Jerry Brown began his first kumbaya conference on California’s budget mess by making clear the session was not intended to find solutions to the state’s dreadful fiscal woes.
Lucky for him.
For by the time the opening act of Governor-elect Brown’s budget road show wrapped last week, the only agreement that had been reached was that the problem is much worse than anyone had thought.
Making good on a campaign promise, Brown kicked off an unusual series of statewide hearings on the red-ink horror show that he’ll be officially responsible for handling once he’s inaugurated on January 3, 2011. One part financial seminar, one part political theater, the meetings are meant to educate pols and public alike about the size, significance, and sources of the state’s struggles. Brown’s hope is to develop, at the least, a shared vocabulary and set of assumptions for informed debate about the complex issues and, beyond that, to forge strategy for what to do about them.
“Today we’re not going to argue about solutions or do anything but try to get on the same page,” Brown said as he opened the meeting at Sacramento’s Memorial Auditorium, surrounded by fellow constitutional officers, legislative leaders, area officials, and several hundred other interested parties. “It’s very hard to come to an agreement if there is no consensus on what the underlying problems are.”
To his credit, Brown produced a lineup of state experts who spent several hours speaking truth to power. Presenting a hard, honest, and unvarnished analysis, they revealed not only the full scope of the fiscal crisis but also the rotten foundation of the smoke-and-mirrors budgets produced by lame-duck Republican Governor Arnold Schwarzenegger and the Democrat-dominated Legislature in recent years.
Among the lowlights:
• California faces a $28-billion chasm between its current spending obligations and its estimated tax revenues during the next 18 months — significantly more than the $25-billion figure previously advertised. The key difference is this: One of many bookkeeping gimmicks Schwarzenegger used to paper over part of the problem has been to book as future income the money that is allegedly to be paid by the federal government as the state’s share of estate tax collections. President Barack Obama’s recently negotiated deal with Republican congressional leaders, however, would cut inheritance taxes to a small fraction of the amount on which the governor has been banking.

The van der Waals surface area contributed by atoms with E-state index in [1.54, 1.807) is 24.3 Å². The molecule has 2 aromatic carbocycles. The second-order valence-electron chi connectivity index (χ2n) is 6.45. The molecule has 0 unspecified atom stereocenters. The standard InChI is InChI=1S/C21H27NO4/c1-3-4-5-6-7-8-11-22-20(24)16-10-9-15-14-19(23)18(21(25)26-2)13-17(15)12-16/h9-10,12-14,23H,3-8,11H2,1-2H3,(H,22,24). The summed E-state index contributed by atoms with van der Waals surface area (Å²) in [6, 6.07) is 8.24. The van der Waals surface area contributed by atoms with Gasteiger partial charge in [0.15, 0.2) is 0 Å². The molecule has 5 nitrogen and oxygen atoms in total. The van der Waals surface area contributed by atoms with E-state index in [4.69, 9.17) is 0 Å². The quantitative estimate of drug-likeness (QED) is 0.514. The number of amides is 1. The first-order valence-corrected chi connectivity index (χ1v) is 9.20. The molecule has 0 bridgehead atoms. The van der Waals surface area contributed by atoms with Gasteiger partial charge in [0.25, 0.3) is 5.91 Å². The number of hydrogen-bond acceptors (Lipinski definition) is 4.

• The state’s flow of red ink is likely to accelerate further because about $60 billion worth of budget “solutions” — an amount equal to three-fourths of the current budget — were phony gimmicks that simply pushed shortfalls into future years or, in some cases, made them worse. For example, the governor and lawmakers in the last few years have borrowed $30 billion from financial markets and local governments, long-term payment-with-interest commitments that will fuel future deficits, while the state’s debt load has grown from $34 billion when Schwarzenegger took office to $91 billion today.
• Public schools have been hit very hard by the cuts and delayed payments that Capitol leaders have included in recent budgets — about $21 billion in just the past two years. California now ranks 49th in the nation in its teacher-to-student ratio — 21-to-1 compared to the average of 15-to-1 — amid widespread teacher layoffs and an annual statewide drop-out rate of nearly one in four students.
The plight of schools was slated to be the centerpiece of Brown’s second big budget hearing in Los Angeles this week, as the incoming governor presses a strategy aimed at educating the public about the stark choices Californians face between slashing services or voting to raise their own taxes — a precondition Brown has said must be met for any new taxes or increases.
“What we’re looking at today is much worse than it’s ever been before,” Brown said, “and our opportunities to fix it are very limited.”
FUN WITH NUMBERS: The final turnout figures are in on last month’s election, and Secretary of State Debra Bowen reports that voting was at its highest level for any gubernatorial election since 1994. With high-profile races for both governor and the U.S. Senate, and with Democrats spending millions to increase the Latino vote, the 10.3 million Californians who cast ballots represented 59.6 percent of those registered, almost half of whom voted by mail. The good citizens of Santa Barbara exceeded the statewide average, as 67.7 percent of the 198,457 registered to vote did so, with 57.6 percent of those who voted casting mail-in ballots.